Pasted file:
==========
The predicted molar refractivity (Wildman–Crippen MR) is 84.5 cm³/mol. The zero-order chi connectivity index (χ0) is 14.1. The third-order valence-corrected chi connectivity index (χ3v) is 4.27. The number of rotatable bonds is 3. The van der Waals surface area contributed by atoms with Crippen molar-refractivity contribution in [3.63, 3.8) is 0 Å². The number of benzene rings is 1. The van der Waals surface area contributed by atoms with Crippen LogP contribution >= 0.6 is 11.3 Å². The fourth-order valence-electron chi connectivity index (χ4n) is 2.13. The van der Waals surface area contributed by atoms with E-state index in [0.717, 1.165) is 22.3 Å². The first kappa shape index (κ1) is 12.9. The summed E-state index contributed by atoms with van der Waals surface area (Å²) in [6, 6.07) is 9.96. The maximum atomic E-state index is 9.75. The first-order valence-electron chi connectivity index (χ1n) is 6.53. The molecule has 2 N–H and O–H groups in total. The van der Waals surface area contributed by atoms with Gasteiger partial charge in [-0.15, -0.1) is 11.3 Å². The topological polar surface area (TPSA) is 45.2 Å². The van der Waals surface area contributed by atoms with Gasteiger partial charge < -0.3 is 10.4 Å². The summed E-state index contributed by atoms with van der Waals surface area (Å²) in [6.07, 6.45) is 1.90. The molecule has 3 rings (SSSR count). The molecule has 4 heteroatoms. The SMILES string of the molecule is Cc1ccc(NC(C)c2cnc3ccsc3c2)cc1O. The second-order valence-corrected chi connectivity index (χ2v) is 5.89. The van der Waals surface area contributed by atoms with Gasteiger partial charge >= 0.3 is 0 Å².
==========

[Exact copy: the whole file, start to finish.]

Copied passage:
The predicted molar refractivity (Wildman–Crippen MR) is 84.5 cm³/mol. The zero-order chi connectivity index (χ0) is 14.1. The third-order valence-corrected chi connectivity index (χ3v) is 4.27. The number of rotatable bonds is 3. The van der Waals surface area contributed by atoms with Crippen molar-refractivity contribution in [3.63, 3.8) is 0 Å². The number of benzene rings is 1. The van der Waals surface area contributed by atoms with Crippen LogP contribution >= 0.6 is 11.3 Å². The fourth-order valence-electron chi connectivity index (χ4n) is 2.13. The van der Waals surface area contributed by atoms with E-state index in [0.717, 1.165) is 22.3 Å². The first kappa shape index (κ1) is 12.9. The summed E-state index contributed by atoms with van der Waals surface area (Å²) in [6, 6.07) is 9.96. The maximum atomic E-state index is 9.75. The first-order valence-electron chi connectivity index (χ1n) is 6.53. The molecule has 2 N–H and O–H groups in total. The van der Waals surface area contributed by atoms with Gasteiger partial charge in [-0.15, -0.1) is 11.3 Å². The topological polar surface area (TPSA) is 45.2 Å². The van der Waals surface area contributed by atoms with Gasteiger partial charge < -0.3 is 10.4 Å². The summed E-state index contributed by atoms with van der Waals surface area (Å²) in [6.07, 6.45) is 1.90. The molecule has 3 rings (SSSR count). The molecule has 4 heteroatoms. The SMILES string of the molecule is Cc1ccc(NC(C)c2cnc3ccsc3c2)cc1O. The second-order valence-corrected chi connectivity index (χ2v) is 5.89. The van der Waals surface area contributed by atoms with Gasteiger partial charge >= 0.3 is 0 Å².